Monday, February 05, 2007

Larger than Life

Why are we so fascinated with superheroes? Children turn to Spiderman, Batman, Wonder Woman, and all sorts of other larger than life figures to extend their small world and support them as they deal with the challenges in their lives.

As a child I was never good at "make believe." I lived in a very real world that had no room for imaginary friends or superheroes. What a shame!

It was only in my fifties that I started embracing superheroes. Mine came in the form of health care providers who offered me everything from a reawakening of my sense of touch to an explanation of a life-long physical problem to various remediations for this problem to interventions to help me keep cancer at bay. For all these people, nothing they said or did would seem extraordinary to them, but it elevated their status in my mind. They became my superheroes.

I started to wonder if anyone was actually looking at me as a superhero. I am not sufficiently geeky to qualify as anyone's superhero in my IT job. However, the fact that I could design and make 6 finished napkins in an hour and a half yesterday might make me someone's superhero. Or the fact that I continue to pack more into most every day than 24 hours will accommodate.

Just as children cling to their superheroes, we as adults also take comfort from figures who loom larger than life. That is, until we realize that these people are just like us. They have the same physical and emotional needs and shortcomings. For all of us life ends at exactly the same place.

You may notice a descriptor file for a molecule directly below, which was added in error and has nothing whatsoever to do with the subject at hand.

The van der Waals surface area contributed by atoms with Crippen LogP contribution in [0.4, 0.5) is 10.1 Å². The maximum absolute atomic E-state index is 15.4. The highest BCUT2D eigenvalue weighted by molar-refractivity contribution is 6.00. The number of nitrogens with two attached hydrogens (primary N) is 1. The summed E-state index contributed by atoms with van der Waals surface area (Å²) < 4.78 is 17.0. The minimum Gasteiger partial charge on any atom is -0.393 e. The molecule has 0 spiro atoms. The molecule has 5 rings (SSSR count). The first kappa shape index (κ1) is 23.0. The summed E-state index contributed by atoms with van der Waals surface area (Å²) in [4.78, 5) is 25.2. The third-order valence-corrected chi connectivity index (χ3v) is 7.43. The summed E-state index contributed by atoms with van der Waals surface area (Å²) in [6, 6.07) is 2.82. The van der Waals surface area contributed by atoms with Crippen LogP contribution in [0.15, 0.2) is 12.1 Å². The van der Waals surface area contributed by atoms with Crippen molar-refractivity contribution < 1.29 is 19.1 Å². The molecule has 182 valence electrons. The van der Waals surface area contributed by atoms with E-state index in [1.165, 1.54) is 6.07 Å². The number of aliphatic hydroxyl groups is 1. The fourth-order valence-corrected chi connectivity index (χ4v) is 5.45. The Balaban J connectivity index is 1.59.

Blogger Pauline said...

Is it a need to be rescued? A desire to rescue? A wish to be all-powerful and still be good? I wanted to be invisible and invincible when I was young. A part of me didn't want anyone to know it was me going about righting wrongs. Another part of little me, though, wanted everyone to know and to recognize me as the MOST - the most beautiful, the most intelligent, the strongest, most daring girl in the whole world. Falling short of that myself, I dreamed of superheroes until I had to become one - the moment I had a child of my own.

6:25 PM  
Blogger Barbara said...

Pauline -- Do your children still view you as a superhero? I'm not sure mine would classify me that way.

10:15 PM  
Blogger Old Lady said...

25. On leaving some Friends at an early Hour

GIVE me a golden pen, and let me lean
On heap’d up flowers, in regions clear, and far;
Bring me a tablet whiter than a star,
Or hand of hymning angel, when ’tis seen
The silver strings of heavenly harp atween: 5
And let there glide by many a pearly car,
Pink robes, and wavy hair, and diamond jar,
And half discovered wings, and glances keen.
The while let music wander round my ears,
And as it reaches each delicious ending, 10
Let me write down a line of glorious tone,
And full of many wonders of the spheres:
For what a height my spirit is contending!
’Tis not content so soon to be alone.

John Keats